Shell and Mobil Pay Dividend Despite $41 Billion Loss
In spite of the coronavirus crisis and its impact on the oil industry – reduced production levels, falling prices, and weakened refining margins – multinational oil companies are carrying on with their dividend payments this year, with some even raising the payouts.
British-Dutch company Royal Dutch Shell has seen a 71 percent drop in profits to $4.8 billion for the full-year 2020 – significantly below $16.5 billion recorded in 2019 and the lowest since Royal Dutch and Shell Transport merged in 2005.
On a headline basis (income from operations, trading, and investments only), Shell reported a $21.7 billion annual loss, its first-ever. Cash flow from operations was down nearly 40 percent to $6.3 billion in the fourth quarter while net debt increased to $75.4 billion.
But despite the impact of the pandemic on its balance sheet, the company has said it will increase its dividend by 4 percent to 17.35 cents a share in the first quarter of 2021.
The company had slashed its payout by 66 percent to 16 cents in April, the first time since World War II, only to later raise it to 16.65 cents in October in an attempt to attract investors as the oil market woes sunk its share price.
Shell’s strong cash flows and performance gave it the confidence to resume paying a higher dividend as part of a “new era” of annual growth, chief executive Ben van Beurden said, as reported by the Financial Times. “We are coming out of 2020 with a stronger balance sheet. We are committed to our progressive dividend policy.”
Also Read: Shell to Close Major Refinery Amid Pandemic-related Slump in Fuel Demand
A show of defiance
Like Shell, the energy market crisis has not prevented other energy majors from paying out dividends.
Exxon Mobil Corp. on Tuesday pledged to safeguard its tradition of paying healthy dividends even after posting its first annual loss in at least 40 years, a $19.3 billion write-down of U.S. natural gas and other assets, and the lowest production since the Mobil Corp. merger in 1999.
The company, which has so far avoided dividend cuts adopted by Shell and BP nor increased payouts since early 2019, said that even if crude prices were to dip to $45, it would sacrifice spending on new projects in order to pay dividends.
The move by Exxon was to assure investors of its financial health amid the crisis, which has forced it to cut 14,000 jobs, place huge projects from the Permian Basin to Mozambique on hold, and commit to slashing spending through the middle of this decade.
“The past year presented the most challenging market conditions Exxon Mobil has ever experienced,” chief executive Darren Woods said in a statement cited by Bloomberg. The company however returned to profit in Q4 2020, earning 3 cents per share after three consecutive quarterly losses.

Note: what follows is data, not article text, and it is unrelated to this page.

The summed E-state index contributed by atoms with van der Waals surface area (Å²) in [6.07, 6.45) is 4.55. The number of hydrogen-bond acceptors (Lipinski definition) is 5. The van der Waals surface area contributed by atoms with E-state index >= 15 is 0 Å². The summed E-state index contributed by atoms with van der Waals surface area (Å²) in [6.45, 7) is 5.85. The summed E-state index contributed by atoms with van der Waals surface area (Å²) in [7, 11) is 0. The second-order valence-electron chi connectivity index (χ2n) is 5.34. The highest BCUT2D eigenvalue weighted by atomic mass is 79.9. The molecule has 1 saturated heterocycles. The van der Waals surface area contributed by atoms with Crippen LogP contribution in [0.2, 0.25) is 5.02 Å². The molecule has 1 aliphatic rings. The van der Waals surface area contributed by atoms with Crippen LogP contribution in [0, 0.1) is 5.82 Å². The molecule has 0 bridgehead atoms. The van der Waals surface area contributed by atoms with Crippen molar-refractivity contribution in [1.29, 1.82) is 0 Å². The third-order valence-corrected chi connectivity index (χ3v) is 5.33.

Exxon and Shell are not alone in facing serious challenges. Chevron at the end of last week announced a surprise loss, which is down to weaker-than-expected refining margins, Bloomberg reported. But the company’s board raised its quarterly dividend by more than 8 percent or $0.10 to $1.29 per share.
British multinational BP also reported a small profit, which was a fraction of what the company earned in pre-pandemic days. Still, the explorer declared a $0.315 quarterly dividend, the same as the previous payout.
Also: ExxonMobil to Cut 14,000 Jobs, Reports Third Consecutive Quarterly Loss
Apart from trying to navigate financial challenges brought on by the pandemic, oil majors are also confronted with growing criticism of their environmental record by climate-change campaigners and activist investors.
The pressure, stemming from a growing global push to shift towards lower-carbon energy, has seen several companies in the energy sector unveil strategies for a net-zero emissions future – primarily based on investing more in clean energy.
Meanwhile, global oil benchmark, Brent crude has recovered from historic lows hit last year to almost $59 a barrel, but still lower than the $70 level at the start of 2020.
Brent futures rose by $0.47 to reach $58.93 a barrel early Thursday after major producers – members of the Organisation of the Petroleum Exporting Countries (OPEC) and allies, known as OPEC+ – at a meeting Wednesday committed to maintaining reduced oil output to balance fuel demand.